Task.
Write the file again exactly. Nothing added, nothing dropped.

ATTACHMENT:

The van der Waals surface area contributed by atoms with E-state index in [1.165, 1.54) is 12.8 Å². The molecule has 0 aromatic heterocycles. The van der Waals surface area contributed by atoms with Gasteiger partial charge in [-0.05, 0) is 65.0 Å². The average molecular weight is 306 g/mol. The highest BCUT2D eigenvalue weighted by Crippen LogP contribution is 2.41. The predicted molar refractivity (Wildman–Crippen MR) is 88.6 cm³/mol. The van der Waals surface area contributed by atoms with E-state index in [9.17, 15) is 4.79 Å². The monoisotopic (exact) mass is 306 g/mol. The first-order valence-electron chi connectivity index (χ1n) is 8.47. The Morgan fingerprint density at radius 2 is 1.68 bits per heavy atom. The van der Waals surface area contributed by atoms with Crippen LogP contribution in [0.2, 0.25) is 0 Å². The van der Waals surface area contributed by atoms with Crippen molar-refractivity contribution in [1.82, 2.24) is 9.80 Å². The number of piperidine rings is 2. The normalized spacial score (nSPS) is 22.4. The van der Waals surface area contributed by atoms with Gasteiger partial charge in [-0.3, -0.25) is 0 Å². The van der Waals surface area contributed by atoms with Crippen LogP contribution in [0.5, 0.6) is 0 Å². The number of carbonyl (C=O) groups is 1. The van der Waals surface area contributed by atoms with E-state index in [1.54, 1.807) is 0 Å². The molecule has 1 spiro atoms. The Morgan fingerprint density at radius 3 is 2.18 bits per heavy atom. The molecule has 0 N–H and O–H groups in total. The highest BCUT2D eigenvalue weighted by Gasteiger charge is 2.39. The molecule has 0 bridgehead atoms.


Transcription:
The van der Waals surface area contributed by atoms with E-state index in [1.165, 1.54) is 12.8 Å². The molecule has 0 aromatic heterocycles. The van der Waals surface area contributed by atoms with Gasteiger partial charge in [-0.05, 0) is 65.0 Å². The average molecular weight is 306 g/mol. The highest BCUT2D eigenvalue weighted by Crippen LogP contribution is 2.41. The predicted molar refractivity (Wildman–Crippen MR) is 88.6 cm³/mol. The van der Waals surface area contributed by atoms with E-state index in [9.17, 15) is 4.79 Å². The monoisotopic (exact) mass is 306 g/mol. The first-order valence-electron chi connectivity index (χ1n) is 8.47. The Morgan fingerprint density at radius 2 is 1.68 bits per heavy atom. The van der Waals surface area contributed by atoms with Crippen LogP contribution in [0.2, 0.25) is 0 Å². The van der Waals surface area contributed by atoms with Crippen molar-refractivity contribution in [1.82, 2.24) is 9.80 Å². The number of piperidine rings is 2. The normalized spacial score (nSPS) is 22.4. The van der Waals surface area contributed by atoms with Gasteiger partial charge in [-0.3, -0.25) is 0 Å². The van der Waals surface area contributed by atoms with Crippen LogP contribution in [0.5, 0.6) is 0 Å². The number of carbonyl (C=O) groups is 1. The van der Waals surface area contributed by atoms with E-state index in [1.54, 1.807) is 0 Å². The molecule has 1 spiro atoms. The Morgan fingerprint density at radius 3 is 2.18 bits per heavy atom. The molecule has 0 N–H and O–H groups in total. The highest BCUT2D eigenvalue weighted by Gasteiger charge is 2.39. The molecule has 0 bridgehead atoms.